For what it's worth, in my opinion, when these Simputers become available in numbers, it will be a big improvement in the IA's operational edge. Effective communication and situational awareness at the section and platoon level translates to success at the company and battalion levels. As training modules adapt to utilize better cross-communication within the same heirarchical level, there will be reduced information flow towards higher heirarchies and correspondingly reduced orders flow from the higher heirarchies, freeing the higher commanders to concentrate on the bigger picture. This will allow the concept of 'Directive Control' to be practised more effectively. Only what is continuously practised in peace-time can hope to be implemented during wartime.

Waiting for the real soldiers on this board to step in and correct any fallacies :).

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Postby pran » 15 May 2005 03:30

One of the most striking aspects of the exhibition was the unveiling of the imagery interpretation vehicle (IIV) and the imagery printing vehicle (IPV). Mounted on an 8-wheeler TATRA vehicle, the canisterised, air-conditioned IIV can download pictures directly from a satellite and process them. These pictures can be printed by the IPV with the print size being up to about three feet in width and length. These vehicles can function independently under any field conditions.

It sounds nice to have such facilities near the battlefield.But I wonder if such airconditioned truck will have a thermal prominence against a backdrop unless it is in the thick of the smoke and fire or equally hot zone. Will this not give its position out to any loitering UAV with thermal sensors.It is meant to used in the rear areas of the thrust however if it is a nerve centre then it is target worth attacking in the first place to break the network.
If these networking gadgets fall in enemy hands how safe are they from exposing other nodes in the battlefield. How does one manage if a node goes out or falls to the enemy and should be disconnected immediately from the rest of the network.

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Postby Dileep » 15 May 2005 04:52

I would imagine the TATRAS to be cooler than a tank, but hotter than a troop movement vehicle. Its visibility in IR does not create a huge difference IMO, because everything else, including troops tents, will be visible as well.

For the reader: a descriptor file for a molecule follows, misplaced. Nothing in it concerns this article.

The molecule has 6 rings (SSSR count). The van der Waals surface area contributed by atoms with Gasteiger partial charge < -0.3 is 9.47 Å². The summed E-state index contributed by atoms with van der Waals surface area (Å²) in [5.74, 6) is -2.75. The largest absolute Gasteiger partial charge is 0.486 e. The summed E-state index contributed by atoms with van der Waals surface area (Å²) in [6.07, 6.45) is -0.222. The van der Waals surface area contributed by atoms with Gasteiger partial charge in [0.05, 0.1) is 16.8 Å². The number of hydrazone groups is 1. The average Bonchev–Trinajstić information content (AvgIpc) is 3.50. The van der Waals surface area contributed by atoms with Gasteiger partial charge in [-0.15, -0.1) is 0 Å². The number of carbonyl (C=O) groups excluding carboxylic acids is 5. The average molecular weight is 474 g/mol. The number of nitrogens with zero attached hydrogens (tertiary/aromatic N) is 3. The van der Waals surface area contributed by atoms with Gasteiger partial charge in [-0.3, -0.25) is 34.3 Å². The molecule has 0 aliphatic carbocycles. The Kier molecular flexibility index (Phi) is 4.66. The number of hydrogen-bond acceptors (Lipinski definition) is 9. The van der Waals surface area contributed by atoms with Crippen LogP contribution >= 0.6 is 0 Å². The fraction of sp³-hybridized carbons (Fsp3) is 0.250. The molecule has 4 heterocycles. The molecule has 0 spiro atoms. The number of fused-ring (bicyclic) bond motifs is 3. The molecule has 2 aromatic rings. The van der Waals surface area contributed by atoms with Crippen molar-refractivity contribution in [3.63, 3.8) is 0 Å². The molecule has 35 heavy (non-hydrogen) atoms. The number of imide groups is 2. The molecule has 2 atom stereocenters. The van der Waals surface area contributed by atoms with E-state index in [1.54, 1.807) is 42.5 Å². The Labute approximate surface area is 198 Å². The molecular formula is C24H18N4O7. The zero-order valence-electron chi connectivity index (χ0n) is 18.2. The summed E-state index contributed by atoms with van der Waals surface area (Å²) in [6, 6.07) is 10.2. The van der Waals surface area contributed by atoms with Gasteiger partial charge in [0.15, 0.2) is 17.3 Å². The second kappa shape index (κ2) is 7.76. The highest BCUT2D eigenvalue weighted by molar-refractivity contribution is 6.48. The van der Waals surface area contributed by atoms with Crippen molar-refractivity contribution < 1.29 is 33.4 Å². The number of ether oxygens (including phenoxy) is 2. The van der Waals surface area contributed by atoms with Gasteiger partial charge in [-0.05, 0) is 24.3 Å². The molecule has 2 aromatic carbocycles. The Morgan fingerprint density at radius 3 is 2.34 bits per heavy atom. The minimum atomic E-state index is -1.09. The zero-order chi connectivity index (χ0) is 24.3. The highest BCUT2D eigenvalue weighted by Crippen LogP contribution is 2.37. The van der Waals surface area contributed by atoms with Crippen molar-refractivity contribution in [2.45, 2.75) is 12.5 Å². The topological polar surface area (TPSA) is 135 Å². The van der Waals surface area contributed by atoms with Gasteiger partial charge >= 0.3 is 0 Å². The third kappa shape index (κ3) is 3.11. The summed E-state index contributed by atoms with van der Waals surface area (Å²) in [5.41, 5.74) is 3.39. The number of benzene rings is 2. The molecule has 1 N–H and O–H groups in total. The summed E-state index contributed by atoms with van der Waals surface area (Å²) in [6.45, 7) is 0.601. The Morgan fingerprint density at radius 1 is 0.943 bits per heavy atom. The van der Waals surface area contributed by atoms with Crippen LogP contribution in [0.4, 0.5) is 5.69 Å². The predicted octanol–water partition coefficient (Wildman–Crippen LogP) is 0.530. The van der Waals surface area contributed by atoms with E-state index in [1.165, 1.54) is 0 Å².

Security is a major concern. The SATIs reportedly have a self destruct mechanism. Any computing system that goes to the field should have one anyway.

The data will be encrypted. Even the freely available encryption like PGP is next to impossible to crack. The only way the enemy can get anything out of a SATI is by making the signalman talk. That too not far geographically from his expected location. Same with the other info vehicles and locations. Even if the enemy gets all the flash chips of the SATI intact, they can do nothing with it.

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Postby Calvin » 15 May 2005 18:14

What does Vajra Shakti mean?

Anoop
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Postby Anoop » 15 May 2005 18:16

Vajra - Indra's weapon, the thunderbolt

Shakti - Power

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Postby daulat » 15 May 2005 18:30

personally I would have been happy with "Vajra-danti", to rip mushy a new tighter aperture between the pomegranates

what with its canine like associations, would have been a good psy-ops blow to the old H&D as well...

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Postby Muppalla » 15 May 2005 18:38

http://www.deccan.com/home/homedetails. ... ital%20eye

Indian army to get digital eye